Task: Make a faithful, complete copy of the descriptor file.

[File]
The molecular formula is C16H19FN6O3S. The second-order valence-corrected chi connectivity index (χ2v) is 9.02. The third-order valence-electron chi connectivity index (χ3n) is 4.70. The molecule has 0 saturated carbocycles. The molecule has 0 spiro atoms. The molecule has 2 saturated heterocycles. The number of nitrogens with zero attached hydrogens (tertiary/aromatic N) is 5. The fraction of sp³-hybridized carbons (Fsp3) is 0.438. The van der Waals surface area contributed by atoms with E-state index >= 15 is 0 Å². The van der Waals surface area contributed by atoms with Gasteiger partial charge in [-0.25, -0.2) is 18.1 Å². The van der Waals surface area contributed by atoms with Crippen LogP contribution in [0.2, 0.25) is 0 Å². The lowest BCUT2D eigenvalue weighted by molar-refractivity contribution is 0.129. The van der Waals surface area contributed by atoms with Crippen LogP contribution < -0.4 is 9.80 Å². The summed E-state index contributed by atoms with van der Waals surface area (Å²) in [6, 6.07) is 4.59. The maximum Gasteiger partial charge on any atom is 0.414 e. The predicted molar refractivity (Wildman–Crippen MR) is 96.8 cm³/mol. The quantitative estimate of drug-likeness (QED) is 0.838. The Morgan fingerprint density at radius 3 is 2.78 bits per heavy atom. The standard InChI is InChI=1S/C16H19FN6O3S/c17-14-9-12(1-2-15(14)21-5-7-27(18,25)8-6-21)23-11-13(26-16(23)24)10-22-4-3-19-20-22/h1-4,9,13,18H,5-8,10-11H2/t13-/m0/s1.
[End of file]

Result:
The molecular formula is C16H19FN6O3S. The second-order valence-corrected chi connectivity index (χ2v) is 9.02. The third-order valence-electron chi connectivity index (χ3n) is 4.70. The molecule has 0 saturated carbocycles. The molecule has 0 spiro atoms. The molecule has 2 saturated heterocycles. The number of nitrogens with zero attached hydrogens (tertiary/aromatic N) is 5. The fraction of sp³-hybridized carbons (Fsp3) is 0.438. The van der Waals surface area contributed by atoms with E-state index >= 15 is 0 Å². The van der Waals surface area contributed by atoms with Gasteiger partial charge in [-0.25, -0.2) is 18.1 Å². The van der Waals surface area contributed by atoms with Crippen LogP contribution in [0.2, 0.25) is 0 Å². The lowest BCUT2D eigenvalue weighted by molar-refractivity contribution is 0.129. The van der Waals surface area contributed by atoms with Crippen LogP contribution < -0.4 is 9.80 Å². The summed E-state index contributed by atoms with van der Waals surface area (Å²) in [6, 6.07) is 4.59. The maximum Gasteiger partial charge on any atom is 0.414 e. The predicted molar refractivity (Wildman–Crippen MR) is 96.8 cm³/mol. The quantitative estimate of drug-likeness (QED) is 0.838. The Morgan fingerprint density at radius 3 is 2.78 bits per heavy atom. The standard InChI is InChI=1S/C16H19FN6O3S/c17-14-9-12(1-2-15(14)21-5-7-27(18,25)8-6-21)23-11-13(26-16(23)24)10-22-4-3-19-20-22/h1-4,9,13,18H,5-8,10-11H2/t13-/m0/s1.